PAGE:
[time-nuts] test mailing from a new member

Hal Murray hmurray at megapathdsl.net
Wed Jun 17 21:49:43 UTC 2009

david.bengtson at gmail.com said:
> Specs.. Hmmmm. Good question. The application is for a frequency
> reference, so frequency stability vs. PPS accuracy is important. Cost
> is perhaps less important than size. The OCXO under control is a
> small, surface mount part with +/- 0.5 PPM over temp, but flexibility
> to use higher accuracy parts would be good. As this is for an internal
> application, I'm not sure how much else I can disclose. 

0.5 ppm is pretty sloppy for an OCXO, at least relative to what this group 
normally talks about.

The other major parameter to consider is the location of your GPS antenna.  
Don't forget things like snow and birds building nests.

For a given quality output, there is a trade-off between the quality of the 
crystal and the quality of the GPS signal (antenna location and 
antenna/receiver sensitivity, noise rejection etc).

Begin core-dump mode:

GPS units come in several flavors:

The typical consumer GPS gear is setup for Navigation.  Most of the low cost 
units use NMEA (National Marine Electronics Association) protocol on the 
serial port.  Some of them have PPS signals.  The Garmin 18x-LVC is popular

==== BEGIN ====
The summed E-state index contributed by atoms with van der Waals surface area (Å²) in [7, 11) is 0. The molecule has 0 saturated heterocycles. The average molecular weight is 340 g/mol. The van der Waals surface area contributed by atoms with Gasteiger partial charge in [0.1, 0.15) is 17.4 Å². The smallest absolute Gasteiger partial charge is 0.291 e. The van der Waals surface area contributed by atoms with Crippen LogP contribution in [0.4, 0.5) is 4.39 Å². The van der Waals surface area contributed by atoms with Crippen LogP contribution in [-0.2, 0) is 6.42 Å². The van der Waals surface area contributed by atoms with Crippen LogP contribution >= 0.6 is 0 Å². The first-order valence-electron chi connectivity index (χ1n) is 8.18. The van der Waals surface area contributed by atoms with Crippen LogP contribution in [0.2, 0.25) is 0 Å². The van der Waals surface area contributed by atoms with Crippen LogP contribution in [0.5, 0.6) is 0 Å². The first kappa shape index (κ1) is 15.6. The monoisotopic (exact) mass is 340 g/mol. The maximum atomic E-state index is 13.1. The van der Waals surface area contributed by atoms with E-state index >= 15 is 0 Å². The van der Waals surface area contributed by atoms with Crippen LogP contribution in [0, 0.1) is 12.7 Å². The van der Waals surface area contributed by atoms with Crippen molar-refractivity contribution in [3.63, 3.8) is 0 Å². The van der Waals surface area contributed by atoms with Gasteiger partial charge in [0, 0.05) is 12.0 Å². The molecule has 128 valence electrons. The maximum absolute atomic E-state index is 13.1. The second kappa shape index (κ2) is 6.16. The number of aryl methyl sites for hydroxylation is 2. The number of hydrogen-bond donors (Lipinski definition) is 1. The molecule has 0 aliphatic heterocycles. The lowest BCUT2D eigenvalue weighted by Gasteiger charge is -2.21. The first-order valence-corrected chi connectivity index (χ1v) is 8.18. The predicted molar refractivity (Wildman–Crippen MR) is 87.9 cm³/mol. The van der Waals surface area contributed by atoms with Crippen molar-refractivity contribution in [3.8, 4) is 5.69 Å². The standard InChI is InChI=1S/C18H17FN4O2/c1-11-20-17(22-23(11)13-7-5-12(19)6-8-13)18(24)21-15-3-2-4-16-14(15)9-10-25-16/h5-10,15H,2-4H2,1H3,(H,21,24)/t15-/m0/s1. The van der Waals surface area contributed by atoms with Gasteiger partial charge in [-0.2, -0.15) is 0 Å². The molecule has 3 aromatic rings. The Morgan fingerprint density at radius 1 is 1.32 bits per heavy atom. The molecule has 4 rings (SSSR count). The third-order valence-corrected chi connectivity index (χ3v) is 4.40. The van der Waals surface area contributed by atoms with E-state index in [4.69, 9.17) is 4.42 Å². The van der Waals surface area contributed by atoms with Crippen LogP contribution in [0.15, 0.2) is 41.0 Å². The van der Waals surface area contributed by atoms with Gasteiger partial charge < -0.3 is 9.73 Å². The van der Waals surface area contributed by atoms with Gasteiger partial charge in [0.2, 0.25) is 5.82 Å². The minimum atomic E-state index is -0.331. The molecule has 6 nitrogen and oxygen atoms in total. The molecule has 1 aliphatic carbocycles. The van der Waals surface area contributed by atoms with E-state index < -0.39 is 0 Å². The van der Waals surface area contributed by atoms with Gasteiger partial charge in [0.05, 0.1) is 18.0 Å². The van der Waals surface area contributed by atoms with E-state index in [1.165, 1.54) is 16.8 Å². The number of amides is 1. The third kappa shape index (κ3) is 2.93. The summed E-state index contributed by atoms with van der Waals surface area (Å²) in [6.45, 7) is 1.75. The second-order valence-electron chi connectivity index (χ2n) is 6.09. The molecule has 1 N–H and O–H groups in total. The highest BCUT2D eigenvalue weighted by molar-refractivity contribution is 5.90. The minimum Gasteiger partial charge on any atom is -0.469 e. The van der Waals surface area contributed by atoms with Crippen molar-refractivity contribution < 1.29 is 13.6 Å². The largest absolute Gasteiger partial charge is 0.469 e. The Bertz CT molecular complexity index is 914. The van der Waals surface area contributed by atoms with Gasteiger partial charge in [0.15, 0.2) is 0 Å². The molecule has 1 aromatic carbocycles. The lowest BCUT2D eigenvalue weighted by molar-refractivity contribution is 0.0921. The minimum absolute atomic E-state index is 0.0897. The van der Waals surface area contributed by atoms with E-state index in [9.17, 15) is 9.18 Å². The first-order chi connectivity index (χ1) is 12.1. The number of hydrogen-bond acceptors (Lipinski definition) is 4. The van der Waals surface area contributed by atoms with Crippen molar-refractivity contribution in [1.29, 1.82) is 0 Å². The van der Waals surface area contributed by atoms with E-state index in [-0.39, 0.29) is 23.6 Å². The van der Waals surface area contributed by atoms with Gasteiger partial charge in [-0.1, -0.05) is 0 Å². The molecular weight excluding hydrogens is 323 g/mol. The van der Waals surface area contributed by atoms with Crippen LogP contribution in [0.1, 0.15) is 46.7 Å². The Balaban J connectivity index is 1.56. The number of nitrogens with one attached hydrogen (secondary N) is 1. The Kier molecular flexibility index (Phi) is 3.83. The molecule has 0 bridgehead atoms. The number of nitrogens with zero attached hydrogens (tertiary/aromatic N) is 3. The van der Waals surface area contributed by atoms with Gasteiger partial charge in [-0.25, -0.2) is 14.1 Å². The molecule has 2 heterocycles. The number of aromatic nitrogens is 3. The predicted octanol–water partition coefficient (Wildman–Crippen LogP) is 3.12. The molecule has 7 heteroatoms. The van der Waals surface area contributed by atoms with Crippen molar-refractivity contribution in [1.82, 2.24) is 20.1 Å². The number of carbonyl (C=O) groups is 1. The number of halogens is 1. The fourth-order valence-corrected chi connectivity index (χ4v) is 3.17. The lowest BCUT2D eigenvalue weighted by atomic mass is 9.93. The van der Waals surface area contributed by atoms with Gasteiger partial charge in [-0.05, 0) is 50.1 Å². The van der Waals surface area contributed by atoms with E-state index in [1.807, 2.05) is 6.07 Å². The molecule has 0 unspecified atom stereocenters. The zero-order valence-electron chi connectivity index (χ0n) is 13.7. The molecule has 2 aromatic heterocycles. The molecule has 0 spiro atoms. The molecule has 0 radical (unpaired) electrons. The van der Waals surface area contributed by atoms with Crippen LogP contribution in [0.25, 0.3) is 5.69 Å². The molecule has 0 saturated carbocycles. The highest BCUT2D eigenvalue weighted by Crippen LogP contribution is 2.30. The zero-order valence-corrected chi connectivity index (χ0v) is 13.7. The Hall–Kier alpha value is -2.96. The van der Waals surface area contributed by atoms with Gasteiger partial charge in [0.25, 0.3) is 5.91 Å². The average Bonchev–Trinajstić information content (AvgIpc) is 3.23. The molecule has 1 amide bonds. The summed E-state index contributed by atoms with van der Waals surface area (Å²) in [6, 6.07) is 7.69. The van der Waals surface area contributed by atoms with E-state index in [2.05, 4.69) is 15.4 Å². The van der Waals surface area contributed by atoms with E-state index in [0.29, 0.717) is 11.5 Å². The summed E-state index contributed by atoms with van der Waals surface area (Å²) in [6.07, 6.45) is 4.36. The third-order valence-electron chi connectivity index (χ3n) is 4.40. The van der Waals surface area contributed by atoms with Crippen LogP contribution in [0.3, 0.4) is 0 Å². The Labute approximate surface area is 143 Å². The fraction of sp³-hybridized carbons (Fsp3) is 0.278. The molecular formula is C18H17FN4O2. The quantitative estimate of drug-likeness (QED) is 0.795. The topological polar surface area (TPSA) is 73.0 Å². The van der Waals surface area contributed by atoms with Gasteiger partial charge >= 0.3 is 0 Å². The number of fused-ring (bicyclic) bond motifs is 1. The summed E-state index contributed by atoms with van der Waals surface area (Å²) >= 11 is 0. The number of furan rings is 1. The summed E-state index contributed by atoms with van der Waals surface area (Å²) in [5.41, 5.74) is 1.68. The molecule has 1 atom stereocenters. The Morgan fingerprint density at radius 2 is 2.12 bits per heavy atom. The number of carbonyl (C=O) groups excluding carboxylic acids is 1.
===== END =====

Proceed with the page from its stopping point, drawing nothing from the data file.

for running NTP on a PC.  Most of the newer/cheaper ones use USB which 
obviously doesn't support a PPS signal.  They generally need to see at least 
3 satellites in order to get a lock.  (4 is the right number, but they fake 
it with 3 by pretending to be at sea-level.  Maybe that's ground level, with 
elevation from either a map or recent history.)

The timing units can get away with only 1 satellite because they know where 
they are located.  You either tell it the location or tell it to run a survey 
which averages the location over many samples.  Motorola used to make a line 
of good timing receivers, but they got out of that business and sold it to 
iLotus available through Synergy:

GPS units typically come in 2 packaging styles.  Some have the antenna and 
receiver packaged separately.  Some come packaged together.  Some of the 
antennas and packaged-together units are setup for serious outdoor mounting.  
The packaged-together units often use RS-422 (rather than 232) so they work 
with longer cable runs.

You said size is important.  Can you move all the GPSDO stuff outside your 
box?  You have to bring in one cable.  It might as well be 10 MHz rather than 
the GPS antenna feed.

As a straw man, consider something like a T-Bolt.  Even if you don't use it 
in your product, consider getting one for your lab so you will have something 
to compare with and/or a handy lab reference.

These are my opinions, not necessarily my employer's.  I hate spam.

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